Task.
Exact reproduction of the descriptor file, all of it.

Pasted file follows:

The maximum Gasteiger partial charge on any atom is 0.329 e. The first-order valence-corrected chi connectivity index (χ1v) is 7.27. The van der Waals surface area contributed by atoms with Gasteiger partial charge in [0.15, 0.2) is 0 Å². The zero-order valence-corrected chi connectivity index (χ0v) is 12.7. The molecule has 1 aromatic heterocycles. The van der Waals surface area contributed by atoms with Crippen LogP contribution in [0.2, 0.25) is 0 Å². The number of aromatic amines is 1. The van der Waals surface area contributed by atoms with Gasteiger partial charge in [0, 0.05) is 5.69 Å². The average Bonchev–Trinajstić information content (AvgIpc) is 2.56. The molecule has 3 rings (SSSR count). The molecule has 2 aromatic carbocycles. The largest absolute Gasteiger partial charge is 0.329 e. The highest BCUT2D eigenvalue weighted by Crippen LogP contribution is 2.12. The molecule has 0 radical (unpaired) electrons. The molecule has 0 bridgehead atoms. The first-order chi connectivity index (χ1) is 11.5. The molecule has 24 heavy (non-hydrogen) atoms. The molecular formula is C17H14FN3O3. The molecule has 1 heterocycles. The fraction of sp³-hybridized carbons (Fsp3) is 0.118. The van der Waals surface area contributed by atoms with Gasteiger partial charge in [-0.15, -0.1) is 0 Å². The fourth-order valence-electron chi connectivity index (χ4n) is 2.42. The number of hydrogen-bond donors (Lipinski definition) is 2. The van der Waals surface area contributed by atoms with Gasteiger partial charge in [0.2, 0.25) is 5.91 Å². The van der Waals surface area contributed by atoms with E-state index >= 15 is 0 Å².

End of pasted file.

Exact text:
The maximum Gasteiger partial charge on any atom is 0.329 e. The first-order valence-corrected chi connectivity index (χ1v) is 7.27. The van der Waals surface area contributed by atoms with Gasteiger partial charge in [0.15, 0.2) is 0 Å². The zero-order valence-corrected chi connectivity index (χ0v) is 12.7. The molecule has 1 aromatic heterocycles. The van der Waals surface area contributed by atoms with Crippen LogP contribution in [0.2, 0.25) is 0 Å². The number of aromatic amines is 1. The van der Waals surface area contributed by atoms with Gasteiger partial charge in [0, 0.05) is 5.69 Å². The average Bonchev–Trinajstić information content (AvgIpc) is 2.56. The molecule has 3 rings (SSSR count). The molecule has 2 aromatic carbocycles. The largest absolute Gasteiger partial charge is 0.329 e. The highest BCUT2D eigenvalue weighted by Crippen LogP contribution is 2.12. The molecule has 0 radical (unpaired) electrons. The molecule has 0 bridgehead atoms. The first-order chi connectivity index (χ1) is 11.5. The molecule has 24 heavy (non-hydrogen) atoms. The molecular formula is C17H14FN3O3. The molecule has 1 heterocycles. The fraction of sp³-hybridized carbons (Fsp3) is 0.118. The van der Waals surface area contributed by atoms with Gasteiger partial charge in [-0.15, -0.1) is 0 Å². The fourth-order valence-electron chi connectivity index (χ4n) is 2.42. The number of hydrogen-bond donors (Lipinski definition) is 2. The van der Waals surface area contributed by atoms with Gasteiger partial charge in [0.2, 0.25) is 5.91 Å². The van der Waals surface area contributed by atoms with E-state index >= 15 is 0 Å².